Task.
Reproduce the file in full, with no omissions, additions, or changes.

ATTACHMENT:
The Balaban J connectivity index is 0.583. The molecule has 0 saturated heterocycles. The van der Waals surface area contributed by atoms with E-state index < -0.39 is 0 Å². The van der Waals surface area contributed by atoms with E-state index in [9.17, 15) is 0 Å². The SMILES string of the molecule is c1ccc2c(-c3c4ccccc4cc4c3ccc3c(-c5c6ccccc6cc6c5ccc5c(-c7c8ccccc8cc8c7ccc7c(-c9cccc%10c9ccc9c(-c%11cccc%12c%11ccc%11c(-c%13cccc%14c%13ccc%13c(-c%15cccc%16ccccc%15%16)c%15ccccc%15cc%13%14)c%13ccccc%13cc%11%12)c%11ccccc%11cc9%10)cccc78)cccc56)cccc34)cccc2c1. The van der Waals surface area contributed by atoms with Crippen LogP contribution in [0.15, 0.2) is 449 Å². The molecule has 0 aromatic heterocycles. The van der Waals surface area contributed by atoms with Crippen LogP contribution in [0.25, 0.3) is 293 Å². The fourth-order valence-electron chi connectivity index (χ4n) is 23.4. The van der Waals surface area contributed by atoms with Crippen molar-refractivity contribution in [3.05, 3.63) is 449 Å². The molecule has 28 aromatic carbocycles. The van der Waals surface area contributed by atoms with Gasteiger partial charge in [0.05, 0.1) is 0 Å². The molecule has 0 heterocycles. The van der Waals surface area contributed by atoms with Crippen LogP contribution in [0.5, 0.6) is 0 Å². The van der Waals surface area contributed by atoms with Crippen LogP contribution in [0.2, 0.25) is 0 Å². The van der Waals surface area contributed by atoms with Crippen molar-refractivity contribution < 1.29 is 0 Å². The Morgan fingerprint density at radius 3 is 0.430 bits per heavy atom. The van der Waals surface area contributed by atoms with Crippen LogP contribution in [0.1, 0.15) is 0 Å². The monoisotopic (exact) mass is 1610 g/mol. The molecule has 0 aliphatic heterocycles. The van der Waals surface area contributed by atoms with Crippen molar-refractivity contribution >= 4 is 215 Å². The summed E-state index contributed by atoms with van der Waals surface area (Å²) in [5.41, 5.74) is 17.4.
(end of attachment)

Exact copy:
The Balaban J connectivity index is 0.583. The molecule has 0 saturated heterocycles. The van der Waals surface area contributed by atoms with E-state index < -0.39 is 0 Å². The van der Waals surface area contributed by atoms with E-state index in [9.17, 15) is 0 Å². The SMILES string of the molecule is c1ccc2c(-c3c4ccccc4cc4c3ccc3c(-c5c6ccccc6cc6c5ccc5c(-c7c8ccccc8cc8c7ccc7c(-c9cccc%10c9ccc9c(-c%11cccc%12c%11ccc%11c(-c%13cccc%14c%13ccc%13c(-c%15cccc%16ccccc%15%16)c%15ccccc%15cc%13%14)c%13ccccc%13cc%11%12)c%11ccccc%11cc9%10)cccc78)cccc56)cccc34)cccc2c1. The van der Waals surface area contributed by atoms with Crippen LogP contribution in [0.15, 0.2) is 449 Å². The molecule has 0 aromatic heterocycles. The van der Waals surface area contributed by atoms with Crippen LogP contribution in [0.25, 0.3) is 293 Å². The fourth-order valence-electron chi connectivity index (χ4n) is 23.4. The van der Waals surface area contributed by atoms with Crippen molar-refractivity contribution in [3.05, 3.63) is 449 Å². The molecule has 28 aromatic carbocycles. The van der Waals surface area contributed by atoms with Gasteiger partial charge in [0.05, 0.1) is 0 Å². The molecule has 0 heterocycles. The van der Waals surface area contributed by atoms with Crippen LogP contribution in [0.5, 0.6) is 0 Å². The van der Waals surface area contributed by atoms with Crippen LogP contribution in [0.2, 0.25) is 0 Å². The van der Waals surface area contributed by atoms with Crippen molar-refractivity contribution < 1.29 is 0 Å². The Morgan fingerprint density at radius 3 is 0.430 bits per heavy atom. The van der Waals surface area contributed by atoms with Crippen LogP contribution in [0.1, 0.15) is 0 Å². The monoisotopic (exact) mass is 1610 g/mol. The molecule has 0 aliphatic heterocycles. The van der Waals surface area contributed by atoms with Crippen molar-refractivity contribution >= 4 is 215 Å². The summed E-state index contributed by atoms with van der Waals surface area (Å²) in [5.41, 5.74) is 17.4.